Will the State protect the Carmel River?
Cal Am overpumps by 7,000 acre feet/year
For years, the California American Water Company has been extracting more water than it has legal right to from the Carmel River. State wildlife officials now consider the Carmel River watershed a "priority watershed." Cal Am's overpumping contributes to low water levels that threaten steelhead and other wildlife in the river corridor.
Now, the State Water Resources Control Board has issued a draft Cease and Desist order over California American Water Company's failure to comply with the 1995 order to find legal sources of water. Cal Am gets about 75% of the water for its Peninsula customers from 18 wells along the lower Carmel River. The 1995 state order said Cal Am has the legal right to only 3,376 acre-feet of river water a year. But over the last 10 years, Cal Am's annual diversion of river water has ranged from 9,538 to 11,178 acre-feet, exceeding the company's legal limit by an average of 7,150 acre-feet annually.
In 1995, the utility was using about 14,100 acre-feet of river water a year to supply about 100,000 residents. Today, Cal Am's Peninsula service area has about 112,000 residents, and the water company used 10,540 acre-feet from the Carmel River in 2006, the most recent water year for which figures are available. Water savings resulting from conservation efforts have been redirected to support marginal increases in development. The draft order says the current water strategy employed by Cal Am and the Monterey Peninsula Water Management District hasn't significantly reduced the illegal take from the Carmel River since 1998.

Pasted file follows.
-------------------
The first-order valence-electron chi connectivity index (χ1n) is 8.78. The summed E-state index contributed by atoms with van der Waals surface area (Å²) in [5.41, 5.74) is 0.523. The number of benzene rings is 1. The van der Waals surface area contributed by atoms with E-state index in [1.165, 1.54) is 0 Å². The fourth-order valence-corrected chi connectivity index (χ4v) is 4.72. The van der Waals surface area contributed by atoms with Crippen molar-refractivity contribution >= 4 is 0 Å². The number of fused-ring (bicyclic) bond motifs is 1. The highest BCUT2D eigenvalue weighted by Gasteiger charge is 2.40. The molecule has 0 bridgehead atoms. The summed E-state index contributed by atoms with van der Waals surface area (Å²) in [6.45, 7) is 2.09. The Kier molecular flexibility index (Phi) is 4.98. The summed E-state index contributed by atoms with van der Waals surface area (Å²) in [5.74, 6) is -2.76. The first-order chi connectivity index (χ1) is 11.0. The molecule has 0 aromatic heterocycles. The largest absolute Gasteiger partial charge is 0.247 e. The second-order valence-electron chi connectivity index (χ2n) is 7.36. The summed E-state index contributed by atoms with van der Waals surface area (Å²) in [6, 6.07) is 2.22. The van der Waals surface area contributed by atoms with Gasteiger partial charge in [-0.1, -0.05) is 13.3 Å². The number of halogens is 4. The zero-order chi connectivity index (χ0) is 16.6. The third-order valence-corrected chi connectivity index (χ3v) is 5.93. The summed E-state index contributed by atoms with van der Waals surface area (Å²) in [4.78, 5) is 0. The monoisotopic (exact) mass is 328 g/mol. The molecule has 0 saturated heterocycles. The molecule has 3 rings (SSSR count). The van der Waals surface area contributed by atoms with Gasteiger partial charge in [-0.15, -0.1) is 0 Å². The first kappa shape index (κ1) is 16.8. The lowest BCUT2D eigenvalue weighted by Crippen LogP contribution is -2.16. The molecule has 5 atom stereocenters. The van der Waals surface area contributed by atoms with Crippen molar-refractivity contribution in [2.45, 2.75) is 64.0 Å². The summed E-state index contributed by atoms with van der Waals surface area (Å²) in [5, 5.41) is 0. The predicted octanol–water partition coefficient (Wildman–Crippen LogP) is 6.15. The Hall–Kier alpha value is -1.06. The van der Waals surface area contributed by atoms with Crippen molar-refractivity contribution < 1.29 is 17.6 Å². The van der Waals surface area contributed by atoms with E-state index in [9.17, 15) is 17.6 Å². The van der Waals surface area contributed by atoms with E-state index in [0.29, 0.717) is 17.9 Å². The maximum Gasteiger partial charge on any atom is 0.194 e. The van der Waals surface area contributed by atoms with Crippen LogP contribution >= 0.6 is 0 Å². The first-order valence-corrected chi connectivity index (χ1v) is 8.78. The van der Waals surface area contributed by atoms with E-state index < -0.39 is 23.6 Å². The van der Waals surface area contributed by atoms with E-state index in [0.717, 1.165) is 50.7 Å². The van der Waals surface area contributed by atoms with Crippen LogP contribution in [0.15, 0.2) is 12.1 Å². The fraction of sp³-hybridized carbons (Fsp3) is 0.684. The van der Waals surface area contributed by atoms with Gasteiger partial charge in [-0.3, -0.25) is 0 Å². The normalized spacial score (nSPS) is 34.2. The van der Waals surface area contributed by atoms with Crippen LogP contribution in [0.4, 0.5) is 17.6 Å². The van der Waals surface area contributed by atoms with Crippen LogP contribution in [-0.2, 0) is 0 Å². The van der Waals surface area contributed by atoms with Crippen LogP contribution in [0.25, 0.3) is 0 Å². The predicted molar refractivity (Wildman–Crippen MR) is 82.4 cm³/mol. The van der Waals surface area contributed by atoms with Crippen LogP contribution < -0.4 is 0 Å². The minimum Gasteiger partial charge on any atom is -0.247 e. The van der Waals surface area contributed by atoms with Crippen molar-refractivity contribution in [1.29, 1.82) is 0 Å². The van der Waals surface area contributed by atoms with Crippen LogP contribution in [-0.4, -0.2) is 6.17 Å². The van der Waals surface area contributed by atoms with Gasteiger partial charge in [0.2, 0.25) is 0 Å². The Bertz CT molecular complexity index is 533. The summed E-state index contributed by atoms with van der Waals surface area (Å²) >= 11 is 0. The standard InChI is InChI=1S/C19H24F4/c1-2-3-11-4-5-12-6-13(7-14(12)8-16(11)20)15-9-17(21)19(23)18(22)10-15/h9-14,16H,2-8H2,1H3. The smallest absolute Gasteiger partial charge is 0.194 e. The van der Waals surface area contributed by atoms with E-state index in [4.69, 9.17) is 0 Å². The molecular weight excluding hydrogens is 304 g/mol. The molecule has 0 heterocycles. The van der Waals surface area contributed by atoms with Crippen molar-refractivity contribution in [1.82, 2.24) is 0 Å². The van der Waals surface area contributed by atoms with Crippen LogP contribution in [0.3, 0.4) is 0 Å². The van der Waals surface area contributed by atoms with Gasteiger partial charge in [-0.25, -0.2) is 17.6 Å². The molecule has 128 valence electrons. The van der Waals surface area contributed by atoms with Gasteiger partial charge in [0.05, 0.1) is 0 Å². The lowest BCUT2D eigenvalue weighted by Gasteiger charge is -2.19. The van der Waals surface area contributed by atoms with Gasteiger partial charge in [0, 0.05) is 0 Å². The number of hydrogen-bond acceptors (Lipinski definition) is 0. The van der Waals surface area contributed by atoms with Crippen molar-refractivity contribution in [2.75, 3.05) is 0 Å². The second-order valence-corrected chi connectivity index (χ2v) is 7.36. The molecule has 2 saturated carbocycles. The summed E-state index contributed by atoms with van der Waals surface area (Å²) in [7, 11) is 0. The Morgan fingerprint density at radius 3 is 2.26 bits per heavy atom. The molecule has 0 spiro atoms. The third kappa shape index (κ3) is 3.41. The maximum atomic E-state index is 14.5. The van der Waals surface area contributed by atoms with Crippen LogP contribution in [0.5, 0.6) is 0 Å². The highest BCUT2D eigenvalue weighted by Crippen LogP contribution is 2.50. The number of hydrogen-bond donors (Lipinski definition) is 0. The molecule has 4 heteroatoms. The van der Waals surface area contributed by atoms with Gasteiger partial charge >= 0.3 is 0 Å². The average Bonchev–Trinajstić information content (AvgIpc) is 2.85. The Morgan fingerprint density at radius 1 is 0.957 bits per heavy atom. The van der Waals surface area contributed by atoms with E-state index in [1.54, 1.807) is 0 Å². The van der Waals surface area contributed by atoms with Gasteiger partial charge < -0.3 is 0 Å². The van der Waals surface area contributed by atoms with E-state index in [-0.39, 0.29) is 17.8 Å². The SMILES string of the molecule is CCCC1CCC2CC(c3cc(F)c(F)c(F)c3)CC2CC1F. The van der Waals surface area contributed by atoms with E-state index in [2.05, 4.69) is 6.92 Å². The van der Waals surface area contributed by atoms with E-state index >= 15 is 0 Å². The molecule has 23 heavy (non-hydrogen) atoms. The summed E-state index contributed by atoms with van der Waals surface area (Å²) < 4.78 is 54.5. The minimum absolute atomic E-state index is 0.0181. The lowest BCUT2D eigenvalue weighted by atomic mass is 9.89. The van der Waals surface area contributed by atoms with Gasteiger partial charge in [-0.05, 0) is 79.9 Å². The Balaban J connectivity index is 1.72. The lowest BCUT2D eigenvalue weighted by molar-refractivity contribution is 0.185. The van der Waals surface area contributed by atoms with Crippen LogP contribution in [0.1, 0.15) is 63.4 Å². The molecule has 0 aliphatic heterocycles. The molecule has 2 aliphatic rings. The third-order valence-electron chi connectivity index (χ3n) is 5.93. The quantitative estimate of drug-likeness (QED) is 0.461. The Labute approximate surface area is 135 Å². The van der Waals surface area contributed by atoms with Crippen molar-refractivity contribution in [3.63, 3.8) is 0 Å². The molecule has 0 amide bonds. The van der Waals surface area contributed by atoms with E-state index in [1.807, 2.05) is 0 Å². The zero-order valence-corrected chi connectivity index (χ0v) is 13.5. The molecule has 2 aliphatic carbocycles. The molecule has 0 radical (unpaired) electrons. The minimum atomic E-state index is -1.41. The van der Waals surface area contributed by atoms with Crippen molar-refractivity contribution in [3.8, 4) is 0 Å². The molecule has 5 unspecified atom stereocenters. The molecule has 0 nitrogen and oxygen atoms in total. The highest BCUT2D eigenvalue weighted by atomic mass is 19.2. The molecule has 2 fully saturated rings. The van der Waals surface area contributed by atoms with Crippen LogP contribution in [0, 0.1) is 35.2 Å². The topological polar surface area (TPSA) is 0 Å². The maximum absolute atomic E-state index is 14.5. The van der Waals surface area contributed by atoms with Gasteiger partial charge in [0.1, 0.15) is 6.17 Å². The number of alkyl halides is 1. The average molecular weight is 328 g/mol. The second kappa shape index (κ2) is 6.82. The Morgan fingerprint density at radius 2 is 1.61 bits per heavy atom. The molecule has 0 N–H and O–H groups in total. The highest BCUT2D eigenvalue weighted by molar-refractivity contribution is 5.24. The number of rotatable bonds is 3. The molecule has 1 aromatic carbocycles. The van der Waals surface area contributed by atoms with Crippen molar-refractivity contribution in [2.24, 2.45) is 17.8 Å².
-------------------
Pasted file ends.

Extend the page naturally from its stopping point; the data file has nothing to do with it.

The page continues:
The Carmel River once had a substantial steelhead population, probably runs in the tens of thousands. The run size now is a few hundred. Dams, diversions, and mismanagement of the Carmel River lagoon account for most of the decline. The Carmel River was perennial until diversions began, and the mouth of the river closed each summer to form a lagoon. The river now goes dry in the summer, and stranded steelhead are rescued by the Carmel River Steelhead Association and Monterey Peninsula Water District.
The draft order would compel Cal Am to reduce its take from the Carmel River in stages over the next seven years from 15 percent to 50 percent. At that level of reduction Cal Am would still be taking more river water than is legal.
Cal Am has requested a hearing before the State Water Resources Control Board on the draft order. The hearing is scheduled for June 19 and 20. The Sierra Club, Ventana Chapter will testify in support of the order. In addition, we have authorized a 60-day letter warning of an Endangered Species Act suit against Cal-Am asking for a reduction in diversions similar to what the Water Control Board has proposed. We are suggesting that the reductions be based on conditions in the river to avoid "administrative drought" during periods when the river has ample water and are asking the court to order Cal-Am to provide adequate fish passage over Los Padres. Other environmental organizations may join us in this potential lawsuit.
How to help
Write the State Water Resources Control Board, P.O. Box 100, Sacramento, CA 95812-0100, attn: Chair, Tam Doduc. Mail your letter by June 1 so it will arrive in time to be included in the packets.